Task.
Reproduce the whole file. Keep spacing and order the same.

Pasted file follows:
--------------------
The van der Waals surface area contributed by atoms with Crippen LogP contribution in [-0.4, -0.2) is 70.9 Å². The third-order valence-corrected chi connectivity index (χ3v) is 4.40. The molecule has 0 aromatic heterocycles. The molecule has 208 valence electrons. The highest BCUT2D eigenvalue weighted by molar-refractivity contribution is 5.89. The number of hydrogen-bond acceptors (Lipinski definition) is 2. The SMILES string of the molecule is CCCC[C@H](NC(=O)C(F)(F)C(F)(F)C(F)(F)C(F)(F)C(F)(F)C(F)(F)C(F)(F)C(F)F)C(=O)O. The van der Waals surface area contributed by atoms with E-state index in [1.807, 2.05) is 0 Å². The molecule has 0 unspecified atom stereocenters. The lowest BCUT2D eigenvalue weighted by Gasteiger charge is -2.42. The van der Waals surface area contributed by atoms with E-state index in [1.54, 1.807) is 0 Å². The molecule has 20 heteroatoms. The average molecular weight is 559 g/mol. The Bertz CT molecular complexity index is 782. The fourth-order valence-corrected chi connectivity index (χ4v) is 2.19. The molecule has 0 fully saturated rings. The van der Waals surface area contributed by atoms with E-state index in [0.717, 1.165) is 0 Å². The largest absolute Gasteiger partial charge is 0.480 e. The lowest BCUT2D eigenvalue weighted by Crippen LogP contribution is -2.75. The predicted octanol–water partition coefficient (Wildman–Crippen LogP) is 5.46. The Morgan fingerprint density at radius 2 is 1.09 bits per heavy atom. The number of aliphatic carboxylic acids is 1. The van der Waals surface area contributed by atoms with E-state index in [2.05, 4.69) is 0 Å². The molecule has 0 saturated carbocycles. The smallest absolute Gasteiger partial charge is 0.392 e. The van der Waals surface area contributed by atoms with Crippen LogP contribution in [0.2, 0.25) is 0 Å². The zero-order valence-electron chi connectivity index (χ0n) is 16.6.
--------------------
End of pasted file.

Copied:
The van der Waals surface area contributed by atoms with Crippen LogP contribution in [-0.4, -0.2) is 70.9 Å². The third-order valence-corrected chi connectivity index (χ3v) is 4.40. The molecule has 0 aromatic heterocycles. The molecule has 208 valence electrons. The highest BCUT2D eigenvalue weighted by molar-refractivity contribution is 5.89. The number of hydrogen-bond acceptors (Lipinski definition) is 2. The SMILES string of the molecule is CCCC[C@H](NC(=O)C(F)(F)C(F)(F)C(F)(F)C(F)(F)C(F)(F)C(F)(F)C(F)(F)C(F)F)C(=O)O. The van der Waals surface area contributed by atoms with E-state index in [1.807, 2.05) is 0 Å². The molecule has 0 unspecified atom stereocenters. The lowest BCUT2D eigenvalue weighted by Gasteiger charge is -2.42. The van der Waals surface area contributed by atoms with E-state index in [1.54, 1.807) is 0 Å². The molecule has 20 heteroatoms. The average molecular weight is 559 g/mol. The Bertz CT molecular complexity index is 782. The fourth-order valence-corrected chi connectivity index (χ4v) is 2.19. The molecule has 0 fully saturated rings. The van der Waals surface area contributed by atoms with E-state index in [0.717, 1.165) is 0 Å². The largest absolute Gasteiger partial charge is 0.480 e. The lowest BCUT2D eigenvalue weighted by Crippen LogP contribution is -2.75. The predicted octanol–water partition coefficient (Wildman–Crippen LogP) is 5.46. The Morgan fingerprint density at radius 2 is 1.09 bits per heavy atom. The number of aliphatic carboxylic acids is 1. The van der Waals surface area contributed by atoms with E-state index in [2.05, 4.69) is 0 Å². The molecule has 0 saturated carbocycles. The smallest absolute Gasteiger partial charge is 0.392 e. The van der Waals surface area contributed by atoms with Crippen LogP contribution in [0.2, 0.25) is 0 Å². The zero-order valence-electron chi connectivity index (χ0n) is 16.6.